Always areas to make cost savings
By Marianne Curtis
MANY producers would be fairly satisfied with a profit of 6.5p/ litre in the current climate.
But after reducing costs by extending grazing and maximising silage intake, one Hants producer is aiming to shave a few more pence a litre off his production costs.
At a farm walk discussion meeting hosted by LKL Services on tenant Simon Martins 73ha (180-acre) North Fareham Farm, Portsmouth, cost control was the key topic.
Farm management consultant Chris White told how falling milk prices led to a review of the 180-cow dairy enterprise management to maintain profits. "With only marginal returns to be gained from producing additional milk, it was clear that to maintain profits, variable and overhead costs had to be reduced," he said.
Herd averages moved from 6860 litres in Nov 1997, of which 3822 litres came from forage, to 7651 litres in June 1999 with 5628 litres from forage.
"Better grazing management and increasing average grass cover from 2100 kg DM/ha to 2300 kg DM/ha has helped improve intakes," said Mr White.
This higher level of cover is achieved by holding cows off grass during drought and supplementing with silage rather than grazing hard.
The grazing season has also been extended by about three months, with turnout on Feb 15 and housing on Nov 1. Keeping cows grazing early in the season, meant being hard on them was necessary, according to herd manager, Steve Tiley.
"You have to educate cows to the system. When you turn them out you have to make them stay out. If they stand at the gate waiting to come in, do not let them, they will get used to it eventually."
Earlier turnout has also brought a silage dilemma. Up to now, an 80:20 ratio of maize and grass silage has been fed, helping to keep average concentrate use down to 6kg of a 30% protein 13 ME concentrate a day in winter. But the maize portion may have to fall with increased use of grass.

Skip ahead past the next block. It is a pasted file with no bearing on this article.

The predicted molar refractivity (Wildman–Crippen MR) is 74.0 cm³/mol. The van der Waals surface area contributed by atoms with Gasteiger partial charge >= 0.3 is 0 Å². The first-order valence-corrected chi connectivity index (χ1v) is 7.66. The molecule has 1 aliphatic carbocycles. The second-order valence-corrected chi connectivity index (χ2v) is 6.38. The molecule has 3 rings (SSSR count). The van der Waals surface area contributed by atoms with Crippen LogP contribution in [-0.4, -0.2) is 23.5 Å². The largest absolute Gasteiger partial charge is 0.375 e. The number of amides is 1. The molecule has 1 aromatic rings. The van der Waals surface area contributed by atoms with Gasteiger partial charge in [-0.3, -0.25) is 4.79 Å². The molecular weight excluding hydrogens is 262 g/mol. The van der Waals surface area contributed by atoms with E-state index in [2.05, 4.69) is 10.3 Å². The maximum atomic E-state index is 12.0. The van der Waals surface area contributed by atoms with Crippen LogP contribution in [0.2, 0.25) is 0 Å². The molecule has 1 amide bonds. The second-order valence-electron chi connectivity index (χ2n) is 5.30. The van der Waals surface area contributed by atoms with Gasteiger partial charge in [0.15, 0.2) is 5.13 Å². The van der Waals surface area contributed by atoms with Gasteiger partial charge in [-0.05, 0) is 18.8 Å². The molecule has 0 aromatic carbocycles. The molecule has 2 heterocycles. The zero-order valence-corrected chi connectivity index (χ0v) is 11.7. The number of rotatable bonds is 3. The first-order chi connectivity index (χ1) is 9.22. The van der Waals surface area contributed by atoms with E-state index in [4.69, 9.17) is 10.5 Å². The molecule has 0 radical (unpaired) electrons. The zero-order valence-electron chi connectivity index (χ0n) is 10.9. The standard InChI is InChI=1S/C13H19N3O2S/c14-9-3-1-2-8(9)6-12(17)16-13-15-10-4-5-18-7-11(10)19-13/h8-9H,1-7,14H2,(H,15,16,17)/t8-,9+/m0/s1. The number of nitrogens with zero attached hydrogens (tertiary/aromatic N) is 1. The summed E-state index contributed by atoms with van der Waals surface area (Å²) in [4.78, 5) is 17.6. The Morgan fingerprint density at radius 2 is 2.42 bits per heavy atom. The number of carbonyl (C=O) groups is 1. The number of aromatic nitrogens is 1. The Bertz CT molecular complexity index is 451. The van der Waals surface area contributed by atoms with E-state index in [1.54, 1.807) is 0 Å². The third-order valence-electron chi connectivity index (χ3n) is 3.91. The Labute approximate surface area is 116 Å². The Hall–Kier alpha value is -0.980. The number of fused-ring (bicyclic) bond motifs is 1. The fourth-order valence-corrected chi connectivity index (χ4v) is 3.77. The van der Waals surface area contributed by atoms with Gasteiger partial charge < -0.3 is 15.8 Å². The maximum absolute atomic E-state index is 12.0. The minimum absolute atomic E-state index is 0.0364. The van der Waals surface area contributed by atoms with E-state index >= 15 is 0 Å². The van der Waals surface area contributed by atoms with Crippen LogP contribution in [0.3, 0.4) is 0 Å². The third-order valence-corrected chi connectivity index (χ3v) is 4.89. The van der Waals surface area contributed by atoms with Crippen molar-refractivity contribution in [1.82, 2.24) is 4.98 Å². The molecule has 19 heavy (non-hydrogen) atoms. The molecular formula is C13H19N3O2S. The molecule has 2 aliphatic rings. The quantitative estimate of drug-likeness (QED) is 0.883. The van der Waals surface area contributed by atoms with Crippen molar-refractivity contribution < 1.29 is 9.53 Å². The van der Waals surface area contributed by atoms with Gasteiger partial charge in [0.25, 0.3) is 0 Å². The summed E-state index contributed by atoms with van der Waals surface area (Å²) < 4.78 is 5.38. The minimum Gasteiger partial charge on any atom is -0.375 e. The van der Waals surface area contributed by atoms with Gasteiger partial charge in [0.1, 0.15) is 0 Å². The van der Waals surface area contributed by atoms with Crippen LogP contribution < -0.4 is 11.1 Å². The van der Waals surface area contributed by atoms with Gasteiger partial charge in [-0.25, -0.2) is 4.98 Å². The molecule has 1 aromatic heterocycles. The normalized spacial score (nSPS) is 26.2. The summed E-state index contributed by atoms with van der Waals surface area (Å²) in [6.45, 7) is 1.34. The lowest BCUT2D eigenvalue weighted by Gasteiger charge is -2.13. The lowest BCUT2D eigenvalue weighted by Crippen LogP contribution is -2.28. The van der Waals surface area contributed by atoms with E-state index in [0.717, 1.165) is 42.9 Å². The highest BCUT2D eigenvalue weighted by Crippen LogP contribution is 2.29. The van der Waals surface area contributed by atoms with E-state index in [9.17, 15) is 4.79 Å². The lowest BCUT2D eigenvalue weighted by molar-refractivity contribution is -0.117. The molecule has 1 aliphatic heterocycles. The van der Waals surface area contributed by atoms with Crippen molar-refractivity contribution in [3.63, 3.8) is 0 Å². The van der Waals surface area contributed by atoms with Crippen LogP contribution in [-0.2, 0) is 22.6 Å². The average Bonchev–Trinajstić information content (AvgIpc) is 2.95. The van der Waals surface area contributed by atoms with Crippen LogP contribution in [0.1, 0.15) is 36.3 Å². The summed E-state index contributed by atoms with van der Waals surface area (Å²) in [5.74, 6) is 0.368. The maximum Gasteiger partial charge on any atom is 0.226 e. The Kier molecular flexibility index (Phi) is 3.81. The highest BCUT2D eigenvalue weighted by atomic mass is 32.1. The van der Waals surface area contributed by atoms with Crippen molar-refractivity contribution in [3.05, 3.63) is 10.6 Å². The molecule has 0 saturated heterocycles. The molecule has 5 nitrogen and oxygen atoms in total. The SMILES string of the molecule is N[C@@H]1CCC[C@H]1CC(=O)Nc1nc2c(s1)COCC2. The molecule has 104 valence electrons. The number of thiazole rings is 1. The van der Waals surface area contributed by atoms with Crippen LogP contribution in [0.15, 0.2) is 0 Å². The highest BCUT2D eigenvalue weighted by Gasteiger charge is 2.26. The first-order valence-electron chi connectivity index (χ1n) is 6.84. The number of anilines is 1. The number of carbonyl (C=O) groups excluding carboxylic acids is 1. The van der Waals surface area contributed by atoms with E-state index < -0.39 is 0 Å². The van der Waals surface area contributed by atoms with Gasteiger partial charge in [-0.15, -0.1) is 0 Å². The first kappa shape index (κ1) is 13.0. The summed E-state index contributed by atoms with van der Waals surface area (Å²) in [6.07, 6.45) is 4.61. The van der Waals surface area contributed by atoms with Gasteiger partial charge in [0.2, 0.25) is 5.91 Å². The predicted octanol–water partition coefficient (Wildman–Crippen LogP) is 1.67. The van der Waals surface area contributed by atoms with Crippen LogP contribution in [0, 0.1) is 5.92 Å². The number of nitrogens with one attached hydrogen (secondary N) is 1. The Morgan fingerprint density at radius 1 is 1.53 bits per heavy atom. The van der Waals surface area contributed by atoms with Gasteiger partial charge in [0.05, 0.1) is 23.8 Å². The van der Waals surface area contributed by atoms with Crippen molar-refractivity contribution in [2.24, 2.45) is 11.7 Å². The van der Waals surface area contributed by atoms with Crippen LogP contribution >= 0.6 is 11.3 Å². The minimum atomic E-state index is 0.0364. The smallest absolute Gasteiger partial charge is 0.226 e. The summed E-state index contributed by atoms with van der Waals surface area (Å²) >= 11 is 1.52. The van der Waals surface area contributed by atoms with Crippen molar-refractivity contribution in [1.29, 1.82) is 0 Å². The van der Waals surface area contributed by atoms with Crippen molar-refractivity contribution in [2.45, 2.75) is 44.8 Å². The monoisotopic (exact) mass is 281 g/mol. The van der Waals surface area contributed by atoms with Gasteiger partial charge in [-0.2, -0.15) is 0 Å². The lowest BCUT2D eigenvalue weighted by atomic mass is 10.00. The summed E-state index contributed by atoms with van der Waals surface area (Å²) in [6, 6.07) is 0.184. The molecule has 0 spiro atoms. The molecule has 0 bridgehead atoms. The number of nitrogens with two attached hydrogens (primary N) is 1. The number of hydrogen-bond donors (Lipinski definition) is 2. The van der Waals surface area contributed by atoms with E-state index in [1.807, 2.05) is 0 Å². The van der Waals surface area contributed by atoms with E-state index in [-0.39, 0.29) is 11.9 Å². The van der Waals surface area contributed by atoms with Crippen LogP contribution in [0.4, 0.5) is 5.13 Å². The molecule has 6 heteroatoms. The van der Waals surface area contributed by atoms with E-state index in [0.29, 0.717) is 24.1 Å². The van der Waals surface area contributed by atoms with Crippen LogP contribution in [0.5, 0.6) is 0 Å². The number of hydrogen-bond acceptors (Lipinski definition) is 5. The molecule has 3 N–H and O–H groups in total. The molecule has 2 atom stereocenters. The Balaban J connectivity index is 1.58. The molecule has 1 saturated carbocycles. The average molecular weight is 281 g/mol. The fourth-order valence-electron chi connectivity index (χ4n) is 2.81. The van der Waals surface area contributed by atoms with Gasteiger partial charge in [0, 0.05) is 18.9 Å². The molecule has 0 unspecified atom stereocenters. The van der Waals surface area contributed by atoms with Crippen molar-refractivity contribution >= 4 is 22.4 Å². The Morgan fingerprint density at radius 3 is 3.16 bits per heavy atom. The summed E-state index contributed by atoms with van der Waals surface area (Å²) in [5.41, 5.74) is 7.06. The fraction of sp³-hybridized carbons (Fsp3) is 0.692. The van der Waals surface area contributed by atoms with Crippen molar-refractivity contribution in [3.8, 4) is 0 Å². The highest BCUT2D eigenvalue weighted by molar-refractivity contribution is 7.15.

"Feeding maize silage while cows are grazing can cause big problems because they go off grass. Grass silage is better because they continue grazing," added Mr White.
Restricting maize last winter in an attempt to persuade cows to graze led to a yield drop.
"We will probably end up with a 50:50 ratio because the more grass you graze, the more silage you have to make in May to keep on top of grass," said Mr Martin.
But breeding policy is likely to remain the same, with an emphasis on breeding high PIN animals in the £40-£60 range. "There is no problem with high genetic merit cows on grass, but there can be problems getting them in calf." With a 40-50% conception rate to first service, there was room for improvement believed Mr Tiley. "I am aiming for a 90% submission rate; we are achieving 70%, which is too low. I will have more time to address submission rates this winter as we are using cubicle mats saving an hour a day spent bedding with straw."
Despite the system appearing to be simpler, the three men agree that it requires more management. "If you get grazing wrong in May, you have to live with it for the whole year," said Mr Martin.